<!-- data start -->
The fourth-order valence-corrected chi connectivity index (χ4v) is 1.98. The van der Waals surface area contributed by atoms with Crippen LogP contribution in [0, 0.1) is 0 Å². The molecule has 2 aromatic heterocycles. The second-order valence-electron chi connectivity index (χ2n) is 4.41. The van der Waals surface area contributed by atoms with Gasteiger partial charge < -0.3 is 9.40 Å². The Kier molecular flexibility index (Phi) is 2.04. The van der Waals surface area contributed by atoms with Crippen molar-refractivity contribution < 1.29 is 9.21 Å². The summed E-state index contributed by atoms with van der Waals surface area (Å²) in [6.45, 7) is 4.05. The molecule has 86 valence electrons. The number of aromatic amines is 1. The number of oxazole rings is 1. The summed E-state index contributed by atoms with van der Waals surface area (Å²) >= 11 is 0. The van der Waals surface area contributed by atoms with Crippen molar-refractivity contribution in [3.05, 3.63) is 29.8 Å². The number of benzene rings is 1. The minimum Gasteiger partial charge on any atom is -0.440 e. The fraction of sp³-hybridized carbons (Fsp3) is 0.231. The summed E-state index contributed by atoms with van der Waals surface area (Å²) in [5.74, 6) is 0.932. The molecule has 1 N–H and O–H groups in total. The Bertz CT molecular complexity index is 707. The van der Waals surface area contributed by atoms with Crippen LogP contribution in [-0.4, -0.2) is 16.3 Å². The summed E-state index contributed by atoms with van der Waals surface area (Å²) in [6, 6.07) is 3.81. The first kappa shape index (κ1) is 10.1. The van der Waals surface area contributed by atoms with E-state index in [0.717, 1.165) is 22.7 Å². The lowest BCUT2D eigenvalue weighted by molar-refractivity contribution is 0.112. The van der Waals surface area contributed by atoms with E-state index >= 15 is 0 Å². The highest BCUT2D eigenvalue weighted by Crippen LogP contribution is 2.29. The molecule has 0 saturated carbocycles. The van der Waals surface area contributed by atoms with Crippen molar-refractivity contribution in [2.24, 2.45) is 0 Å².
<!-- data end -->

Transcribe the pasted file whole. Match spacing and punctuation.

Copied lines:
The fourth-order valence-corrected chi connectivity index (χ4v) is 1.98. The van der Waals surface area contributed by atoms with Crippen LogP contribution in [0, 0.1) is 0 Å². The molecule has 2 aromatic heterocycles. The second-order valence-electron chi connectivity index (χ2n) is 4.41. The van der Waals surface area contributed by atoms with Gasteiger partial charge < -0.3 is 9.40 Å². The Kier molecular flexibility index (Phi) is 2.04. The van der Waals surface area contributed by atoms with Crippen molar-refractivity contribution < 1.29 is 9.21 Å². The summed E-state index contributed by atoms with van der Waals surface area (Å²) in [6.45, 7) is 4.05. The molecule has 86 valence electrons. The number of aromatic amines is 1. The number of oxazole rings is 1. The summed E-state index contributed by atoms with van der Waals surface area (Å²) >= 11 is 0. The van der Waals surface area contributed by atoms with Crippen molar-refractivity contribution in [3.05, 3.63) is 29.8 Å². The number of benzene rings is 1. The minimum Gasteiger partial charge on any atom is -0.440 e. The fraction of sp³-hybridized carbons (Fsp3) is 0.231. The summed E-state index contributed by atoms with van der Waals surface area (Å²) in [5.74, 6) is 0.932. The molecule has 1 N–H and O–H groups in total. The Bertz CT molecular complexity index is 707. The van der Waals surface area contributed by atoms with Crippen LogP contribution in [-0.4, -0.2) is 16.3 Å². The summed E-state index contributed by atoms with van der Waals surface area (Å²) in [6, 6.07) is 3.81. The first kappa shape index (κ1) is 10.1. The van der Waals surface area contributed by atoms with E-state index in [0.717, 1.165) is 22.7 Å². The lowest BCUT2D eigenvalue weighted by molar-refractivity contribution is 0.112. The van der Waals surface area contributed by atoms with E-state index >= 15 is 0 Å². The highest BCUT2D eigenvalue weighted by Crippen LogP contribution is 2.29. The molecule has 0 saturated carbocycles. The van der Waals surface area contributed by atoms with Crippen molar-refractivity contribution in [2.24, 2.45) is 0 Å².